Every once in a while something really innovative and useful really does come along – sometimes as an evolution of many other ideas which are ingeniously innovated into one cohesive concept. And like a good percentage of these really good new ideas that come along you may sometimes say to yourself – hey, I should have thought of that!
Zwift is one of those things.
Okay, so most of us who bike have Winters or at least off-seasons, or maybe just bad weather days, or injuries. And we pretty much all have fast Internet and fairly fast computers and capable mobile devices, right? And we can do some pretty awesome gaming with very little effort with all of this tech. And a lot of bike enthusiasts have some sort of bike sensors (cadence, speed, power, etc) already on their bikes as well as bike trainers or rollers for those days when we can’t go outside for whatever reason.
So why not combine all of those things into an immersive and graphically outstanding massively multiplayer online game (MMOG or MMO) that lets us train with our bikes and bike trainers against and with other people in a social environment?
There are some apps and sites and hardware and software that let you ride in virtual places when connected (like BKool), but none have anything quite like the options, abilities, graphics, and social interaction as Zwift.
How did someone not come up with this before when it is such a logical but simple evolution of biking, bike technology, the Internet, gaming, training, and general computer technology?
Well, for one thing it really isn’t simple. The concept might be, but bringing all of these technologies together – especially making hundreds of different pieces of equipment work and drivers work well with each other (as well as the people using them) – is a massive undertaking in itself.
I first heard of Zwift quite some time ago. At the time I was fascinated and followed its progress peripherally, via reviews, through the Beta versions. It sounded pretty good, amazing even, yet I thought that it wouldn’t be for someone like me – a regular joe bicycle rider. Sure, I like to train hard sometimes; both in biking as well as other fitness and sports. But I supposed that the equipment needed as well as the price would be well beyond what I could justify. And that perhaps maybe it would be more geared toward the professional and/or ‘serious’ bicyclist.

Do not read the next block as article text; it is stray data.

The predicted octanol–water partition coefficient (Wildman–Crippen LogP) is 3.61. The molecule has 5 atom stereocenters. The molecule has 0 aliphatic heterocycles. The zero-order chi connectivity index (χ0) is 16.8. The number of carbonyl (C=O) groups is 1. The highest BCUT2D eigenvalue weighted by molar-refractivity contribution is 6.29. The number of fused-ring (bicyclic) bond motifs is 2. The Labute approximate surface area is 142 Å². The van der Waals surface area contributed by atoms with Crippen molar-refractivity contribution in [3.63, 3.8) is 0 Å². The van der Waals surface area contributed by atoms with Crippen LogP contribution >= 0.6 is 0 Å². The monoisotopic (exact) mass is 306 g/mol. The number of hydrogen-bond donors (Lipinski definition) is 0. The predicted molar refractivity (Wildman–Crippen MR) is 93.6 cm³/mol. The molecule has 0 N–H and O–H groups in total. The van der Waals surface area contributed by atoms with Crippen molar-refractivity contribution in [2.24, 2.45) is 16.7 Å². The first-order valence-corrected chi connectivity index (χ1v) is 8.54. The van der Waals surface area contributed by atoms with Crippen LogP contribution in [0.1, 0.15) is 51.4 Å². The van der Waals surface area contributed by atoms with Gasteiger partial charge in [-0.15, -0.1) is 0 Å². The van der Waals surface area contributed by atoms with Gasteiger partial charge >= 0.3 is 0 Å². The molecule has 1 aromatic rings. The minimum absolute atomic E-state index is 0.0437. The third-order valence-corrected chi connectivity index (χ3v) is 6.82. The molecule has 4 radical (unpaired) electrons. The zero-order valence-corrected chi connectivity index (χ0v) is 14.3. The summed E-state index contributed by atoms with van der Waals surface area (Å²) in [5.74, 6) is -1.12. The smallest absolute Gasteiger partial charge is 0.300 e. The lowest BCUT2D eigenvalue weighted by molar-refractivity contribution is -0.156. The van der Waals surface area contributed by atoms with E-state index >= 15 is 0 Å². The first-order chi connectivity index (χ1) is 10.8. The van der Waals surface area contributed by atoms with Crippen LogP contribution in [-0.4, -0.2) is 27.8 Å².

But it turns out I was wrong.
So recently I decided to take a closer look at what was required equipment-wise. I was pleasantly surprised to see that I had the bare minimum needed to at least give the trial period of Zwift a spin – pun intended.
To REALLY get the full experience (and accuracy) I would have needed some better equipment like a smart trainer. But a bike, basic bike trainer (see my review of the Magnet Steel Bike Trainer here – this has no sensors on the trainer itself, which are important for more accuracy), heart rate strap (in my case the ANT+ HRM strap from my Garmin equipment), Garmin dongle, and speed/cadence sensors (see my review of the Scosche RHYTHM Bluetooth speed/cadence sensor here) were good enough to get me started. There are a ton of smart as well as non-smart bike trainers Zwift supports but if you don’t have one on their list you can just pick ‘other’ and use whatever bike sensors you have on your cycle.
The first thing you do is download the software for your computer, PC or Mac. I wanted to use my ANT+ HRM strap but also my Bluetooth cadence/speed sensors, and since Bluetooth on Zwift is still in Beta the Zwift app (get the Android version here, or the IOS version here) must be used as a sort of bridge between the mobile device. The Bluetooth sensor(s) connects to the mobile device which in turn connects to the Zwift software running on the computer. I believe that it was mentioned in the Zwift help that maybe someday they would support bluetooth connections directly through the computer software.
The first thing I’d want to say about the software is that you can’t expect to run it on an old computer, nor on a slow Internet connection. There’s a lot of graphics going on and possibly a good amount of bandwidth used. So if you have a decrepit old computer you’re probably out of luck.
Even my laptop, which isn’t that old, was not able to run the software without crashing. Unfortunately the Sony Vaio model I have has never worked out to be a very good laptop for me in the first place and hasn’t been particular speedy even when new, so I didn’t really expect it to do that well, especially since there have been no updated drivers for the video for a several years. So I was out of luck on the laptop and thus displaying it on our big screen TV.